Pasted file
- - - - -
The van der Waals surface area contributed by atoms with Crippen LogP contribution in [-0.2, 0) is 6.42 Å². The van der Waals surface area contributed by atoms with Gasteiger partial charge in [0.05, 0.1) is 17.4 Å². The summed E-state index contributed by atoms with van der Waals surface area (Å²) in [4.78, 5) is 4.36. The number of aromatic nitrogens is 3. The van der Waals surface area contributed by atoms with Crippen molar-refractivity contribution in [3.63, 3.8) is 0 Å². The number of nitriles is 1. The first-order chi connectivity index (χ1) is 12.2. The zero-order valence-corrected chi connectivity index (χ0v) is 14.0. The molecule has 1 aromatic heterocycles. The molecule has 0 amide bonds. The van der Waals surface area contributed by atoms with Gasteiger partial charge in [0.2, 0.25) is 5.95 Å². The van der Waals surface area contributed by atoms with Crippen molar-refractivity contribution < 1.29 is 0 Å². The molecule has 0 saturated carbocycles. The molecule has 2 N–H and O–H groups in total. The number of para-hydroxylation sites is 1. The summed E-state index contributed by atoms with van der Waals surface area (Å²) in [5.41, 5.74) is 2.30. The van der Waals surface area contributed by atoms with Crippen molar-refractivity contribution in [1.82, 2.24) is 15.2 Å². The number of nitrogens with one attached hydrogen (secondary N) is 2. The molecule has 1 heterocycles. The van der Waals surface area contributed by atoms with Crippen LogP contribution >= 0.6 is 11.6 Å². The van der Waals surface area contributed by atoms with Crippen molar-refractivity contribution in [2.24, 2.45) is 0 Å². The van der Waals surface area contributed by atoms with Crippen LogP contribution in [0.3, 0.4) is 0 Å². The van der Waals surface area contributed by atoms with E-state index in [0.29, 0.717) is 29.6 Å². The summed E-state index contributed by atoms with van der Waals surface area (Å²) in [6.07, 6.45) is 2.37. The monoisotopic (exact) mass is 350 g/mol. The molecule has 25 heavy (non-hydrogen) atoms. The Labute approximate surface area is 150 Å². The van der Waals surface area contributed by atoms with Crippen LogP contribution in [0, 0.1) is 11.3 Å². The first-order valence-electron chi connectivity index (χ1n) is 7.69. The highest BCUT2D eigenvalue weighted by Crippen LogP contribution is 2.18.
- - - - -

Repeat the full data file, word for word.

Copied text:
The van der Waals surface area contributed by atoms with Crippen LogP contribution in [-0.2, 0) is 6.42 Å². The van der Waals surface area contributed by atoms with Gasteiger partial charge in [0.05, 0.1) is 17.4 Å². The summed E-state index contributed by atoms with van der Waals surface area (Å²) in [4.78, 5) is 4.36. The number of aromatic nitrogens is 3. The van der Waals surface area contributed by atoms with Crippen molar-refractivity contribution in [3.63, 3.8) is 0 Å². The number of nitriles is 1. The first-order chi connectivity index (χ1) is 12.2. The zero-order valence-corrected chi connectivity index (χ0v) is 14.0. The molecule has 1 aromatic heterocycles. The molecule has 0 amide bonds. The van der Waals surface area contributed by atoms with Gasteiger partial charge in [0.2, 0.25) is 5.95 Å². The van der Waals surface area contributed by atoms with Crippen molar-refractivity contribution < 1.29 is 0 Å². The molecule has 0 saturated carbocycles. The molecule has 2 N–H and O–H groups in total. The number of para-hydroxylation sites is 1. The summed E-state index contributed by atoms with van der Waals surface area (Å²) in [5.41, 5.74) is 2.30. The van der Waals surface area contributed by atoms with Crippen molar-refractivity contribution in [1.82, 2.24) is 15.2 Å². The number of nitrogens with one attached hydrogen (secondary N) is 2. The molecule has 1 heterocycles. The van der Waals surface area contributed by atoms with Crippen LogP contribution >= 0.6 is 11.6 Å². The van der Waals surface area contributed by atoms with Crippen molar-refractivity contribution in [2.24, 2.45) is 0 Å². The van der Waals surface area contributed by atoms with Crippen LogP contribution in [0.3, 0.4) is 0 Å². The van der Waals surface area contributed by atoms with E-state index in [0.29, 0.717) is 29.6 Å². The summed E-state index contributed by atoms with van der Waals surface area (Å²) in [6.07, 6.45) is 2.37. The monoisotopic (exact) mass is 350 g/mol. The molecule has 25 heavy (non-hydrogen) atoms. The Labute approximate surface area is 150 Å². The van der Waals surface area contributed by atoms with Crippen LogP contribution in [0, 0.1) is 11.3 Å². The first-order valence-electron chi connectivity index (χ1n) is 7.69. The highest BCUT2D eigenvalue weighted by Crippen LogP contribution is 2.18.